Home > Oz Politics > The Haneef fiasco

The Haneef fiasco

July 28th, 2007

Now that the charges against Dr Haneef have been withdrawn and the urgent need to keep him in maximum security seems to have evaporated, it’s worth thinking about how this mess came about. Everyone involved in managing this case (with the exception of Haneef’s defence counsel) has made an awful mess of it.

In the case of the police, I think it is a case of stuffup rather than conspiracy. One more or less unchangeable characteristic of police forces is that, once they have someone in the frame for a crime, they focus on getting a conviction, and are very unwilling to stop and consider alternative hypotheses. In Haneef’s case, they began with a fairly routine investigation of someone distantly linked to the British terror attacks and found their man at the airport with a one-way ticket out of the country. From that moment, I’d say, the police were collectively convinced of his guilt and unwilling to listen to explanations or alibis. This is not really surprising – police must listen to lots of bogus alibis and false explanations, which it’s their job to demolish. That’s the way the police work and that’s why we have defence lawyers and a legal presumption of innocence.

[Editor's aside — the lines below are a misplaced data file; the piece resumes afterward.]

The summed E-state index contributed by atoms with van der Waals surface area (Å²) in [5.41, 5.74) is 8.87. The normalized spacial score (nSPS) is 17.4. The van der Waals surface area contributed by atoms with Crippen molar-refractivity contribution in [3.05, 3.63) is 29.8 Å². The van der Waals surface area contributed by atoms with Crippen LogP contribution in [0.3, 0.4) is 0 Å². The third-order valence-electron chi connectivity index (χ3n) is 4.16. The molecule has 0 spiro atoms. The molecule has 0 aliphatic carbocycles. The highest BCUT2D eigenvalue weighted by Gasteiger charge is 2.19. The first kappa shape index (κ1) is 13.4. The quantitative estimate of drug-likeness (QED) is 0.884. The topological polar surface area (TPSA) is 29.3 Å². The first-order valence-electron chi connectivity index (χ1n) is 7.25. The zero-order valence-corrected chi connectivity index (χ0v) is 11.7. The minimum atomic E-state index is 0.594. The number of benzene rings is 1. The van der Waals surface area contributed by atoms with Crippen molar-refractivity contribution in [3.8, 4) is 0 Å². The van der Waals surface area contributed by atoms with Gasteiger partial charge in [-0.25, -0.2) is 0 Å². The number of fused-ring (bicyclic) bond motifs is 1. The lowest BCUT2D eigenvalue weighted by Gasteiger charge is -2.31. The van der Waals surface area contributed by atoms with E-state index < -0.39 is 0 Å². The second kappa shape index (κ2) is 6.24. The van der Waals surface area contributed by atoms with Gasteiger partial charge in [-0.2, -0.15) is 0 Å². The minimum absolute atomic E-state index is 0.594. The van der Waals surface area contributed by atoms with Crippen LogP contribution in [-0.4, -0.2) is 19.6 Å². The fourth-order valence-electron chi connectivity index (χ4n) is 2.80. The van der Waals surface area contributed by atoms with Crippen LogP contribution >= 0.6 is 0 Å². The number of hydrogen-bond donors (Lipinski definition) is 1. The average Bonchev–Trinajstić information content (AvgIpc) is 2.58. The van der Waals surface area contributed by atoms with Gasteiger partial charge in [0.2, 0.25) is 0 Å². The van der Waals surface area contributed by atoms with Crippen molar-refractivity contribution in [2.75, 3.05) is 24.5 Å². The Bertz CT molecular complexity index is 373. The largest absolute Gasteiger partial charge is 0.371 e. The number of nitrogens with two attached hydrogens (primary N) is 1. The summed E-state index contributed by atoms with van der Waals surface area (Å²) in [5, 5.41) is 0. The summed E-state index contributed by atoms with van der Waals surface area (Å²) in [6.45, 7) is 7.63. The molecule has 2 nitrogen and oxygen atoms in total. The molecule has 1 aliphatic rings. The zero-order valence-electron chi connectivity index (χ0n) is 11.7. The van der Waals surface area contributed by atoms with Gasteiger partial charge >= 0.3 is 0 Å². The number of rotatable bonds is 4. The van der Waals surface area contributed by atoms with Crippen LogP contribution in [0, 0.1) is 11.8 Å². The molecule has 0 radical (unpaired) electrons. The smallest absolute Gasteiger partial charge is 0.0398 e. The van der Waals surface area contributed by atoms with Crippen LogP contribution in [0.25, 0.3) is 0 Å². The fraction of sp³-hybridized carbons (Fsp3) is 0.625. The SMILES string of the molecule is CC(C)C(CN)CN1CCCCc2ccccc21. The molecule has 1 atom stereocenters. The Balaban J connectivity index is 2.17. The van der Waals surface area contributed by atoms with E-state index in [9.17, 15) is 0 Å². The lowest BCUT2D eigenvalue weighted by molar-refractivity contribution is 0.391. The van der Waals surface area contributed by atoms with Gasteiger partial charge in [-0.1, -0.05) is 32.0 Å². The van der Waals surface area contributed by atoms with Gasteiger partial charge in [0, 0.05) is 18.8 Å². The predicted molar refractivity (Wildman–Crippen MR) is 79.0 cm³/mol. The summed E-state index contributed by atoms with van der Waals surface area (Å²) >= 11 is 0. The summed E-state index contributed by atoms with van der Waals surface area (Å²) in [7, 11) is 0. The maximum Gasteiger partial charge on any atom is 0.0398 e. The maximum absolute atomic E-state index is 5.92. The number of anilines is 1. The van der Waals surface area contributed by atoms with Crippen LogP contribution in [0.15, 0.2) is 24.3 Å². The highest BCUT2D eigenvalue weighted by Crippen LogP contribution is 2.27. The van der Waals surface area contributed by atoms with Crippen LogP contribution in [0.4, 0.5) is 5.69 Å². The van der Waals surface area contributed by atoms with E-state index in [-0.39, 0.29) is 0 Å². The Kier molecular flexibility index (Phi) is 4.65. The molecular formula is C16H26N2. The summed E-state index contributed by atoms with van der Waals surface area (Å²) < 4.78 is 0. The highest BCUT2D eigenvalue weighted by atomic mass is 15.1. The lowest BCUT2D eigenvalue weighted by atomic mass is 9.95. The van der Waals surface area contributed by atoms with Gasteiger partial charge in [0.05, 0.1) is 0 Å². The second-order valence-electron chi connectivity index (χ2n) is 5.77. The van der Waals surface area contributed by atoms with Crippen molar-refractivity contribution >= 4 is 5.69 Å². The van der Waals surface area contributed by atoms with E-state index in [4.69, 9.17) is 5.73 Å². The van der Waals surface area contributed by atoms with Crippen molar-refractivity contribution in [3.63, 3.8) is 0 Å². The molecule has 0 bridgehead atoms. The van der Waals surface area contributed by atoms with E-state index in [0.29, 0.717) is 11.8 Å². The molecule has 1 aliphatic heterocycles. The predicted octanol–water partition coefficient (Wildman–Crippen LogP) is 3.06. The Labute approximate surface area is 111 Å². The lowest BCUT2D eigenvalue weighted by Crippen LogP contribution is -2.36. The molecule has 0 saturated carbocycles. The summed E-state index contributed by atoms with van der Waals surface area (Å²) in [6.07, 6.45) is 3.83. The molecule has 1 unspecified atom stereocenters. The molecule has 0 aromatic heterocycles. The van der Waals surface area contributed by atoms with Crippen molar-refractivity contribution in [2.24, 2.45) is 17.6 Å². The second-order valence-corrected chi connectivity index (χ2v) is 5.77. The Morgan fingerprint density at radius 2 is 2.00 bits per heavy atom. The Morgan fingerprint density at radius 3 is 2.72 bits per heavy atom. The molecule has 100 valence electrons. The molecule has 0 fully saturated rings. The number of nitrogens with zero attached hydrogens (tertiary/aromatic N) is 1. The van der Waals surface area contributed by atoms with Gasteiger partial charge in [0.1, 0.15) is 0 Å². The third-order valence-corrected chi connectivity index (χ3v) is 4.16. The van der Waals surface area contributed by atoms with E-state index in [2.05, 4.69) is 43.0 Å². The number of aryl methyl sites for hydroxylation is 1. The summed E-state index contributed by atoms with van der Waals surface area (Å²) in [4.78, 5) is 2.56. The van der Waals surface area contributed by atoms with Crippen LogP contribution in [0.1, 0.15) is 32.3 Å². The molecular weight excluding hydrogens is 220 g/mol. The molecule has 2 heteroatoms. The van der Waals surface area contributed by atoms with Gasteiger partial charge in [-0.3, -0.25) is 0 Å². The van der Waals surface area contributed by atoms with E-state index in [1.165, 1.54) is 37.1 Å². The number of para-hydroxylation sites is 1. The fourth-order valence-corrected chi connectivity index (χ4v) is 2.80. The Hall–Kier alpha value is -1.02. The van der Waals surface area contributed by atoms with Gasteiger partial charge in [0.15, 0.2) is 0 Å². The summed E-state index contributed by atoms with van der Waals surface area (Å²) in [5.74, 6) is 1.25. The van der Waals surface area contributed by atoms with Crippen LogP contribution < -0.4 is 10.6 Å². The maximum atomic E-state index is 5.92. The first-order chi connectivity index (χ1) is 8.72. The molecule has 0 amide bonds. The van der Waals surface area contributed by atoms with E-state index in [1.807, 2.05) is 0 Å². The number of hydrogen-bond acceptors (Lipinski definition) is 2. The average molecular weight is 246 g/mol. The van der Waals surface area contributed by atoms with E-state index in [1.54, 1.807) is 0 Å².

The Labor Opposition similarly hasn’t covered itself with glory, though in fairness it was faced with what was pretty obviously a deliberate political trap. Still, it should have been possible to make this clear, saying that support was given on the assumption the government was acting in good faith, and withdrawing that support when it became apparent the whole thing was at best, grossly mishandled and at worst, a setup.

The real blame, though, lies with the government and particularly Kevin Andrews. Whatever advice he received on Haneef’s visa, it should never have been used to override the decision, made in a criminal proceeding, to grant bail. As has now become clear, Andrews could have made the same decision to cancel the visa without using it to lock Haneef up. His action was characteristic of a government that’s been in power too long and has become excessively used to getting its own way. And of course his implied assurance, now discredited, that there was a lot more to the case than the initial, rather tenuous charge, is characteristic of a government that’s used to telling lies and getting away with it (children overboard, WMDs, AWB etc). Those who’ve served as enablers and excusers of this behavior (including quite a few commentators and bloggers) share the blame for the latest episode.

Leaving aside the unfair treatment of Dr Haneef and his family, this episode has done grave damage to Australia’s national security, which depends critically on the capacity of ordinary Australians to trust those who make decisions of this kind. Given the ethos of “never apologise, never resign” that governs such matters nowadays, it seems certain that these powers will remain in the hands of people who cannot reasonably command our trust.